There are no reasons to be bearish about the U.S. stock market, value investor Bill Miller told CNBC on Wednesday.
The chairman and chief investment officer of Baltimore-based LMM Investments ran through a list of positives for equities, including moderate economic growth, low interest rates and low inflation. "But we also want people to take money out of stocks because they hate them, so they're cheap," he said in a "Squawk Box" interview. "That's exactly the environment we have today."
LMM, a partially owned subsidiary of Legg Mason, has $2.9 billion of assets under management.
If investors really start pulling money out of bonds and putting it into equities, Miller said, "my concern is the stock market starts going up 20 or 30 percent a year like it did in the late 1990s. And then after two or three years you can't make money on anything. I'm much more worried about that than the fact that the stock market won't go up."
By not raising interest rates in nine years, the Federal Reserve has essentially given investors a "free lunch," Miller said, shrugging off concerns that near-zero percent rates for so long have fostered dangerous risk-taking and asset inflation.
Miller is also the portfolio manager of the Legg Mason Opportunity Trust fund, which was down 3.23 percent for the year as Sept. 30, about half the decline of the S&P 500 in that period. Over the past 12 months, the fund was up 3.45 percent. The three-year return was 25.65 percent, more than double the S&P.
Appearing with Miller, Brian Rogers, chairman and CIO of T. Rowe Price, said there are no real alternatives to investing in stocks, because money markets and treasury bonds are delivering next to nothing.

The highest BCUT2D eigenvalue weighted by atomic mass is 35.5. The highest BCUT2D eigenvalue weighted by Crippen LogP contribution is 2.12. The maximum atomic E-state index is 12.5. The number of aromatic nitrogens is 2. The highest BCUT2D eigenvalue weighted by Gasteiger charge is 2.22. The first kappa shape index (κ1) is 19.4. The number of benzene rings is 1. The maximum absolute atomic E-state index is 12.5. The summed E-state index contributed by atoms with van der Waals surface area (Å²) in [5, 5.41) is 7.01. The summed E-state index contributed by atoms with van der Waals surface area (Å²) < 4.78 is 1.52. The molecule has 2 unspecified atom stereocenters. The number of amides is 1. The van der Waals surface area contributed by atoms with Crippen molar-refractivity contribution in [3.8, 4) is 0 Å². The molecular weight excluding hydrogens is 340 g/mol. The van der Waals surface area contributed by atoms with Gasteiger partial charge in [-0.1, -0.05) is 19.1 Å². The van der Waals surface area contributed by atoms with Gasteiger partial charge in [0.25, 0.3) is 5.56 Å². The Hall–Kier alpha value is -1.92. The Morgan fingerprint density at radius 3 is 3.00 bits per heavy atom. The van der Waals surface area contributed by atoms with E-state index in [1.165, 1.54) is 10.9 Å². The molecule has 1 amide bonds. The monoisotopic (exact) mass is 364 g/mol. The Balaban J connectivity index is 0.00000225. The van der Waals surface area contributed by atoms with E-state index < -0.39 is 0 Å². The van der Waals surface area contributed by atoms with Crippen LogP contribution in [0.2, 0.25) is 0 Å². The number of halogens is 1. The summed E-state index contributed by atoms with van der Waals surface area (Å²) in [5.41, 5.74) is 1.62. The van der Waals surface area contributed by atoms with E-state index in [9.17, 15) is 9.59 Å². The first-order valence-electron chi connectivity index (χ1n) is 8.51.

"There are really a lot of high quality companies selling at good valuations, good dividend yields, [and] not particularly expensive in today's world," he said.
The summer swoon in stocks shows that money can be lost in the short term, said Rogers, whose firm has $773 billion in assets under management. "But it doesn't feel like the preconditions are in place to have a really dramatic down move."
With leverage down, real estate under control and consumers flush with cash, he said, "it doesn't feel like there's this doomsday scenario, which doesn't mean that stocks can't go down 10 percent in a six-month period."
He said investors are not really jumping into the market right now because they are still frightened from the global financial crisis. "There's still hangover from that. I think ultimately their risk tolerance will pick up and they'll come back in. But it's going to take time," he said.
Echoing those sentiments, Miller said it took time for the conditions that created to the 2008 financial crisis to build up, and "generationally it typically takes a while for people to forget about things."